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Flash Movie Review: Everybody Knows

THERE ARE SOME FAMILY GATHERINGS THAT require a program to keep the cast of characters clear in one’s mind. I will avoid talking about my own since it would be easy for the family members to identify themselves in my stories. There have been many occasions where I have been included in another family’s event. From somber to joyful I have discovered each family has their own “baggage” whether they acknowledge it or not. Also, it has reaffirmed in me the belief that there is no such thing as a “normal” family. I was included in a friend’s family dinner where two sisters did not speak to each other because they had an argument months (yes, that is right months) ago. Do you have any idea how challenging it is to carry on a conversation where you have to address each person separately on the same topic? They never made eye contact nor referred to the other in any way; it was uncomfortable for me and yet the parents sat at the dining room table as if nothing in the world was wrong. The wildest part of it was when food was being passed around the table. Neither sister would hand the other any food going around; instead, would put it on the table to make the other sibling stand up and reach for it. Crazy, isn’t it?      AT THE OTHER END OF THE SPECTRUM, I have been at family functions where nothing was held back; family members were sharing the most intimate details about their personal lives. In other words, WTMI (way too much information). There would be no need for me to hear what type of physical characteristics a relative is looking for in a mate. Or how about sitting around the living room as 3 relatives get into a heated argument, calling each other names and swearing at the top of their lungs. I remember looking around to get a cue on how to react, but the other relatives were just sitting there sipping their cups of coffee and nibbling on their snacks as if nothing was taking place. At one point I thought I was entering a boxing match as the yelling relatives were getting up into each other’s faces. Now I come from a point of view where everyone has the right to express their feelings; but not during a heated argument. It should be a calm setting with no fear of retaliation. If you are curious to see an example of a family with issues, then feel free to observe what takes place with the family in this dramatic crime mystery.      RETURNING TO HER SMALL HOME TOWN for her sister’s wedding was to be a happy occasion for Laura, played by Penelope Cruz (The Counsellor, Broken Embraces). But when a tragic event took place, the cracks beneath the family’s surface spread further apart. This film festival winning movie also starred Javier Bardem (The Sea Inside, No Country for Old Men) as Paco, Ricardo Darin (The Secret in Their Eyes, Wild Tales) as Alejandro, Edward Fernandez (Biutiful, The Man with Thousand Faces) as Fernando and Barbara Lennie (Magical Girl, El Nino) as Bea. The acting in this film was excellent; whether it was joyful or heart wrenching, I was feeling the characters’ emotional states. With the acting so strong, this picture needed a tightly written script to keep the actors aloft. At times I felt some scenes went flat; luckily, there were not many of them. The other criticism I have has to do with the ending. It seemed to tidy as if it wanted to wrap up the story quickly. Otherwise, this picture still kept my interest as I wondered what other things this family had hidden below the surface. Spanish was spoken with English subtitles.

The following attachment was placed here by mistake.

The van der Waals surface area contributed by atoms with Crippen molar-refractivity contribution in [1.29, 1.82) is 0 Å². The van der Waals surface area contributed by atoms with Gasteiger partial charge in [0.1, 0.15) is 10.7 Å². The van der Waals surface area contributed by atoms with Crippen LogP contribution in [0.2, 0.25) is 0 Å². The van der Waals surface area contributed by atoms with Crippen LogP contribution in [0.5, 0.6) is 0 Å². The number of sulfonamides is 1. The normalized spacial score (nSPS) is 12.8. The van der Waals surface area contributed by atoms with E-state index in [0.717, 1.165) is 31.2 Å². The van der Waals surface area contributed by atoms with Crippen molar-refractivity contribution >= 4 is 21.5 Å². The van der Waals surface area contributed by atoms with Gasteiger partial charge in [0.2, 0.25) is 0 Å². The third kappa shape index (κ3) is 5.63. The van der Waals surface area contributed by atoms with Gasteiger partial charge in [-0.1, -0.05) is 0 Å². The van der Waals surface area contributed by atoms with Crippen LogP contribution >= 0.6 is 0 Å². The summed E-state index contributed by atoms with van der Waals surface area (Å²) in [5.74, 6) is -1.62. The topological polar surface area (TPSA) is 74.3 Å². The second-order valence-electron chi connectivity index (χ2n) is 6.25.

2 ½ stars    

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Flash Movie Review: Nine Queens